House Oversight panel votes to subpoena ex-White House official on security clearance concerns

Key Points
  • The House Oversight Committee votes to subpoena a former White House security director, after a whistleblower claims about 25 people received security clearances despite officials recommending they be denied.
  • The Democrat-led panel also votes to authorize subpoenas about the Trump administration's decision to include a citizenship question in the 2020 census.
  • During an interview with the committee, whistleblower Tricia Newbold reportedly speaks of "grave security risks she has been witnessing first-hand over the past two years."
Chairman Elijah Cummings, D-Md., speaks with staff before the start of the House Oversight and Reform Committee markup of a resolution authorizing issuance of subpoenas related to security clearances and the 2020 Census on Tuesday, April 2, 2019.
Bill Clark | CQ-Roll Call Group | Getty Images

The House Oversight Committee voted Tuesday to subpoena a former White House security director based on a whistleblower's claims that about 25 people in President Donald Trump's administration received security clearances despite officials recommending that their applications be denied.

The resolution authorizing that subpoena passed on a 22-15 party-line vote.

The Democrat-led panel also voted 23-14 to issue subpoenas related to the administration's decision to include a citizenship question in the 2020 census.

Whistleblower Tricia Newbold, who has been a security clearance official for 18 years, spoke with Republicans and Democrats on the committee in a private interview on March 23, according to Chairman Elijah Cummings, D-Md.

During the interview, Newbold spoke of "grave security risks she has been witnessing first-hand over the past two years," Cummings told White House counsel Pat Cipollone in a letter Tuesday.

According to Cummings, the whistleblower said the list of approximately 25 individuals whose denials were overruled "had a wide range of serious disqualifying issues involving foreign influence, conflicts of interest, concerning personal conduct, financial problems, drug use, and criminal conduct."

Cummings told Cipollone in the letter that his first subpoena would be for a deposition of Carl Kline, who was the director of White House personnel security during Trump's first two years in office.

Kline reportedly suspended Newbold for two weeks without pay in January — days after Kline reportedly overruled security officials' recommendation Jared Kushner be denied a top secret clearance. NBC News reported that her suspension decision notice said that action was taken for Newbold's defiance of authority.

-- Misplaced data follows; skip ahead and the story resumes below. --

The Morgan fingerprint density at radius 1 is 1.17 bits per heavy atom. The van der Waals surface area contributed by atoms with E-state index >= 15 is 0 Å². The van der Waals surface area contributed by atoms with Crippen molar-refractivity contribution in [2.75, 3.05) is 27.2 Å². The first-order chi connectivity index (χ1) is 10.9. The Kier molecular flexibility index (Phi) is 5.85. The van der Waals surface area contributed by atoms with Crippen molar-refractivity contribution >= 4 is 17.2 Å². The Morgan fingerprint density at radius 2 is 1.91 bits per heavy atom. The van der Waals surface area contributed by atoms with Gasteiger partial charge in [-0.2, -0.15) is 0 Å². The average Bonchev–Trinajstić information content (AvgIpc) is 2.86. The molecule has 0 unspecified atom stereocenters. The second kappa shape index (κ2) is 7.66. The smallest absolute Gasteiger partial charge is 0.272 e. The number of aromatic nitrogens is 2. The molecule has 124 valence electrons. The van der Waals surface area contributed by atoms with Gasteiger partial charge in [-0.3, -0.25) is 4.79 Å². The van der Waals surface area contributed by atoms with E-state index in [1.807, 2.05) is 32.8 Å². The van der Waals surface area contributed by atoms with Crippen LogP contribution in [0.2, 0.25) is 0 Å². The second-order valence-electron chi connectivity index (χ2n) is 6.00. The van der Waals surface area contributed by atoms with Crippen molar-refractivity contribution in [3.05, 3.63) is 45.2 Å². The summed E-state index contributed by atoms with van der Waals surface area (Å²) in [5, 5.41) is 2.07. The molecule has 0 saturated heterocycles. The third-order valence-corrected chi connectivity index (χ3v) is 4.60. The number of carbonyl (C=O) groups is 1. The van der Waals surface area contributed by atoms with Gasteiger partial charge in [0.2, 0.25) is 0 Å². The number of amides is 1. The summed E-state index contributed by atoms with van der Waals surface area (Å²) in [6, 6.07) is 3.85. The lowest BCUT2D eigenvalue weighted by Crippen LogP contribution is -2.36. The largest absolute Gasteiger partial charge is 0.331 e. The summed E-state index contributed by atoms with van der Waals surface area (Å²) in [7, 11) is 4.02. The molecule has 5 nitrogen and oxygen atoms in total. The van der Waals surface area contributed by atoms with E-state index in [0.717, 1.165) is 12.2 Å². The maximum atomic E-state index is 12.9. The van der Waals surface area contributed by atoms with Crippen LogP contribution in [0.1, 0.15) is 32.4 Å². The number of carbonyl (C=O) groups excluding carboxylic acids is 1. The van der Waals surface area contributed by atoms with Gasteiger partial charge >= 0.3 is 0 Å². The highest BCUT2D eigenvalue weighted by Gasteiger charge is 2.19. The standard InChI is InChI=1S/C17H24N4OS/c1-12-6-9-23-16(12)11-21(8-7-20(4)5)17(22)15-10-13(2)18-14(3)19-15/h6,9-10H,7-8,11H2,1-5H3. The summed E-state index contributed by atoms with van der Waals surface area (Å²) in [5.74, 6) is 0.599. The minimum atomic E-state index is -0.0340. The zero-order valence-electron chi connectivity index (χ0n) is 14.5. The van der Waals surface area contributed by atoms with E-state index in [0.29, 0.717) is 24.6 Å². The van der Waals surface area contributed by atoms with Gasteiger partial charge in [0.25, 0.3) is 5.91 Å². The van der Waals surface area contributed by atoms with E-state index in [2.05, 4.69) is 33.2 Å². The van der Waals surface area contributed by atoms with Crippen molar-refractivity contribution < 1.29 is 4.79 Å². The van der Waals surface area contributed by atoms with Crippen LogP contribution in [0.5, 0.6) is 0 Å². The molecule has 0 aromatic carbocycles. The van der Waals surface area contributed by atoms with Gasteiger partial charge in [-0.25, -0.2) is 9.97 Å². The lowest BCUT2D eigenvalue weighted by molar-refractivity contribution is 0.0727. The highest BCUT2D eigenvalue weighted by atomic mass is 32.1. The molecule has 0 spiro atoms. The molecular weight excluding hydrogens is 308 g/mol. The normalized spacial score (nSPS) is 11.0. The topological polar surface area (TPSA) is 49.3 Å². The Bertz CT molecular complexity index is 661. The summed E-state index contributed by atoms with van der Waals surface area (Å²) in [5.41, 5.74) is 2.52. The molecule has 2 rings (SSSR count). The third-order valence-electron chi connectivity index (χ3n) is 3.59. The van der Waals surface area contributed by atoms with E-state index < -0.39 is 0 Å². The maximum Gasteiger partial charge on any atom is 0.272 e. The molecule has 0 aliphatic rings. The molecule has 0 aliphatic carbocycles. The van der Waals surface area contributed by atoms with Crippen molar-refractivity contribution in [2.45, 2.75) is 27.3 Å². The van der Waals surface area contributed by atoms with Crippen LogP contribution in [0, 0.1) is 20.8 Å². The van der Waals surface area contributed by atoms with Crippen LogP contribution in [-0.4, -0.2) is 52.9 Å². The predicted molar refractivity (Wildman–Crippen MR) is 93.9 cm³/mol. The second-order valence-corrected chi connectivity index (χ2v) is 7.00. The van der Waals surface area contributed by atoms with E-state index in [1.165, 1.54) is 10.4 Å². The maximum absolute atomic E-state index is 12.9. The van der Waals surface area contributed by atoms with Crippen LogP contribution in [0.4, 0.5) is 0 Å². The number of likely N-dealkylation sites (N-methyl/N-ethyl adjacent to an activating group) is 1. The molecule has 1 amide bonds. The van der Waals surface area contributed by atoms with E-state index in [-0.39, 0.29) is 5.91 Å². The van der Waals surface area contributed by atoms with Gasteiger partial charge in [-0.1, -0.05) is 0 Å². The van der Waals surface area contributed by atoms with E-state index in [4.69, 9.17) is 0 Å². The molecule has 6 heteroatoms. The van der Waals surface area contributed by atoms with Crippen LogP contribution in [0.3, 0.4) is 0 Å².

Newbold said she was retaliated against for raising national security concerns about processes being followed and the experience of staffers in her office.

Cummings wrote in his letter to Cipollone that Kline hadn't responded to multiple letters from the committee in February and March requesting a voluntary interview. In a letter to Cummings, however, Kline's attorney wrote that Kline "would like to voluntarily appear for a proposed deposition" and that a subpoena would be an "extreme and unnecessary step," NBC reported Tuesday.

But Cummings said in the hearing that there were strings attached to Kline's compliance. "He will not answer any of our questions about specific officials, about specific security violations, or about specific security clearance adjudications," Cummings said. "Instead, he will only talk about the general policies. This is clearly not sufficient, and he knows that."

The committee also passed a resolution allowing a subpoena of Attorney General William Barr for a raft of records related to the Trump administration's controversial move of adding a question to the 2020 census asking if respondents are U.S. citizens.

That resolution also authorized subpoenas of Commerce Secretary Wilbur Ross for emails and other records, and of Principal Deputy Assistant Attorney General John Gore for testimony before the committee.

"The Department remains committed to an open and responsive relationship with the Committee and has been nothing but cooperative with the Committee's expansive and detailed requests for records," Ross said in a statement after the vote.

"As of today, we have turned over 11,500 pages of documents to the Committee, and I voluntarily testified in front of the same Committee for nearly seven hours on this issue two weeks ago," Ross added.

The administration has been sued by multiple states and organizations to remove the citizenship question, which they argue will have a chilling effect on immigrants and communities of color. That could have significant implications for different groups' representation for a decade, when the next census is taken.